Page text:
In our haste to finish the coding of a given application, we often overlook great little techniques which can be deployed to ensure best practices in code. And since one of the best ways to learn is by example, we will walk through a very common block of code that is found in almost all Windows based applications – the block which shows and hides a wait cursor when a time consuming task is being executed by the application.

A quick review of event processing in Windows Application tells us that there are 3 different types:

  • Quick Processing (less than a second) – Action performed is executed almost instantaneously without any significant wait period. In this case, you would generally not display any indication to the user about the background task execution. For instance, Open a dialog on the Click of a button.
  • Short Processing (1 second – 5 seconds) – User action consumed a few seconds in execution. In such cases, recommended practice is to show a wait cursor. For instance, Pick records from database to list them in the application screen requested by the user.
  • Long Processing (more than 5 seconds) – Actions which involve a significantly longer processing time, in such cases it is recommended to show progress bar indication to users.

In order to display a wait cursor (category 2 above) the following is the most common block of code seen in most applications:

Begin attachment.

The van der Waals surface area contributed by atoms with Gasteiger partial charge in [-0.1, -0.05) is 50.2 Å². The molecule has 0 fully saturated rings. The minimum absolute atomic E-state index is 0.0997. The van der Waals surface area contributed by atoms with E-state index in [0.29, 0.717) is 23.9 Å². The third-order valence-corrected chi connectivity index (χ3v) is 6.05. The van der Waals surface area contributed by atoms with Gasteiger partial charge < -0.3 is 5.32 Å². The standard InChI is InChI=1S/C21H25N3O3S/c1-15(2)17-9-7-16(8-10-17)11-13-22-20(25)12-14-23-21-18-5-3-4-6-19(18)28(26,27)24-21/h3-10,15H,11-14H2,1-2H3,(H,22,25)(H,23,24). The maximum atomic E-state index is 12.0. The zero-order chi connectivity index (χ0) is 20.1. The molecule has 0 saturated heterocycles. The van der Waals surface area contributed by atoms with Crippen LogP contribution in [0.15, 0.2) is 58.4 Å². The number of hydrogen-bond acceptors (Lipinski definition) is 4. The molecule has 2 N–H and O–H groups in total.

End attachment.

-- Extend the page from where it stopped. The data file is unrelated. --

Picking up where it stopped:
public object GetData(int id)

{
Cursor.Current = Cursors.WaitCursor;
try
{
// Processing code here
}
finally
{
Cursor.Current = Cursors.Default;
}
}

The code piece above will have to be duplicated at all the places where we want to use wait cursor during processing, this would be a pretty tedious task. Now, let’s have a look at another approach to implement the same feature:

using System;
using System.Windows.Forms;

public class WaitCursor : IDisposable
{
private Cursor cursor;

public WaitCursor()
{
cursor = Cursor.Current;
Cursor.Current = Cursors.WaitCursor;
}

public void Dispose()
{
Cursor.Current = cursor;
}
}

The WaitCursor class above implements IDisposable interface, hence you may use this is the using block. Now see how simple it is to add a wait cursor to your application:

public object GetData(int id)
{
using (new WaitCursor())
{
// Processing code here
}
}

There are some very obvious benefits by doing it this way:

  • It simplifies the code at several places into a single line statement.
  • More importantly, we just ensured that a bug where some developer forgot to restore the cursor to normal can never happen (as long as we have trained our team to simply call the above code).
  • Finally, it is always a best practice to encapsulate repeated code in one place.

One should always be on the lookout for such small coding patterns and implement them.

 

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